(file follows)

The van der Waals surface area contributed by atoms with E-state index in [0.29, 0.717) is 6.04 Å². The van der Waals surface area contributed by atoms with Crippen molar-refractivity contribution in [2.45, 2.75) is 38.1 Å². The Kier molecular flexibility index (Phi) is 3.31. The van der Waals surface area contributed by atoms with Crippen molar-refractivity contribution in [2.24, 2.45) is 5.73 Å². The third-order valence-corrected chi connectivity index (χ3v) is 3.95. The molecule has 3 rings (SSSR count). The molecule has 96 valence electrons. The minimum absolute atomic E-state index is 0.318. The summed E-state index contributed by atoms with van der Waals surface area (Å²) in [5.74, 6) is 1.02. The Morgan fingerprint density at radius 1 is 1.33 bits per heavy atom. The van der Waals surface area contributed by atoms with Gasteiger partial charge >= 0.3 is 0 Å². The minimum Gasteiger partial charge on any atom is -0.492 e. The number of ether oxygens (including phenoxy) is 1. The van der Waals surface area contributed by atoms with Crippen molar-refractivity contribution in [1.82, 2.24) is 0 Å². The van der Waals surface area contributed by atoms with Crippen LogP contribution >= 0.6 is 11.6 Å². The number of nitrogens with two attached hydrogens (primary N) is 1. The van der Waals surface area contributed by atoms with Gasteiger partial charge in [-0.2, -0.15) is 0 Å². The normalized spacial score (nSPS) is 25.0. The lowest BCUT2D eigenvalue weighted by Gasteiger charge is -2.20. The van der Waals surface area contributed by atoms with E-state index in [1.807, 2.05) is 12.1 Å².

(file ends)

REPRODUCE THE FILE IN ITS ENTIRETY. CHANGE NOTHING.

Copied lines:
The van der Waals surface area contributed by atoms with E-state index in [0.29, 0.717) is 6.04 Å². The van der Waals surface area contributed by atoms with Crippen molar-refractivity contribution in [2.45, 2.75) is 38.1 Å². The Kier molecular flexibility index (Phi) is 3.31. The van der Waals surface area contributed by atoms with Crippen molar-refractivity contribution in [2.24, 2.45) is 5.73 Å². The third-order valence-corrected chi connectivity index (χ3v) is 3.95. The molecule has 3 rings (SSSR count). The molecule has 96 valence electrons. The minimum absolute atomic E-state index is 0.318. The summed E-state index contributed by atoms with van der Waals surface area (Å²) in [5.74, 6) is 1.02. The Morgan fingerprint density at radius 1 is 1.33 bits per heavy atom. The van der Waals surface area contributed by atoms with Gasteiger partial charge >= 0.3 is 0 Å². The minimum Gasteiger partial charge on any atom is -0.492 e. The number of ether oxygens (including phenoxy) is 1. The van der Waals surface area contributed by atoms with Crippen molar-refractivity contribution in [1.82, 2.24) is 0 Å². The van der Waals surface area contributed by atoms with Crippen LogP contribution >= 0.6 is 11.6 Å². The number of nitrogens with two attached hydrogens (primary N) is 1. The van der Waals surface area contributed by atoms with Gasteiger partial charge in [-0.2, -0.15) is 0 Å². The normalized spacial score (nSPS) is 25.0. The lowest BCUT2D eigenvalue weighted by Gasteiger charge is -2.20. The van der Waals surface area contributed by atoms with E-state index in [1.807, 2.05) is 12.1 Å².